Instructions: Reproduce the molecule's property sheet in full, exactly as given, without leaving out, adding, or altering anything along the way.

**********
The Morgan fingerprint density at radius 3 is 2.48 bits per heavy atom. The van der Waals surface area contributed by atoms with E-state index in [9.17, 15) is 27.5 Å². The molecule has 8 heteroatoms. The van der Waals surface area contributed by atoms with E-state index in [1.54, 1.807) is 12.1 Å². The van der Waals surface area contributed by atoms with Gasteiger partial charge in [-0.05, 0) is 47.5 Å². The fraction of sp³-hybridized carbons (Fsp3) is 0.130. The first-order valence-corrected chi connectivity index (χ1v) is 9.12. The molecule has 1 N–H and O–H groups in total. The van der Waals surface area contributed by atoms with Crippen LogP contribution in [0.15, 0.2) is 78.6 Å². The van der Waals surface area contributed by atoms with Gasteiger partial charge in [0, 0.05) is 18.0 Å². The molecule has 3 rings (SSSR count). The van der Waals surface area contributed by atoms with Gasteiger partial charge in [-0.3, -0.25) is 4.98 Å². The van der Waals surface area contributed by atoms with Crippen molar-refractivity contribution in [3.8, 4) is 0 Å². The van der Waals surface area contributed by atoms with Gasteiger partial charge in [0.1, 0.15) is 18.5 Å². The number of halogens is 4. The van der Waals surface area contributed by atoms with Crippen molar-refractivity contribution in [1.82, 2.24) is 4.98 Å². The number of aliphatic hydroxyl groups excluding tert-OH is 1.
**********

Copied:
The Morgan fingerprint density at radius 3 is 2.48 bits per heavy atom. The van der Waals surface area contributed by atoms with E-state index in [9.17, 15) is 27.5 Å². The molecule has 8 heteroatoms. The van der Waals surface area contributed by atoms with E-state index in [1.54, 1.807) is 12.1 Å². The van der Waals surface area contributed by atoms with Gasteiger partial charge in [-0.05, 0) is 47.5 Å². The fraction of sp³-hybridized carbons (Fsp3) is 0.130. The first-order valence-corrected chi connectivity index (χ1v) is 9.12. The molecule has 1 N–H and O–H groups in total. The van der Waals surface area contributed by atoms with Crippen LogP contribution in [0.15, 0.2) is 78.6 Å². The van der Waals surface area contributed by atoms with Gasteiger partial charge in [0, 0.05) is 18.0 Å². The molecule has 3 rings (SSSR count). The van der Waals surface area contributed by atoms with Gasteiger partial charge in [-0.3, -0.25) is 4.98 Å². The van der Waals surface area contributed by atoms with Crippen molar-refractivity contribution in [3.8, 4) is 0 Å². The van der Waals surface area contributed by atoms with Gasteiger partial charge in [0.1, 0.15) is 18.5 Å². The number of halogens is 4. The van der Waals surface area contributed by atoms with Crippen molar-refractivity contribution in [1.82, 2.24) is 4.98 Å². The number of aliphatic hydroxyl groups excluding tert-OH is 1.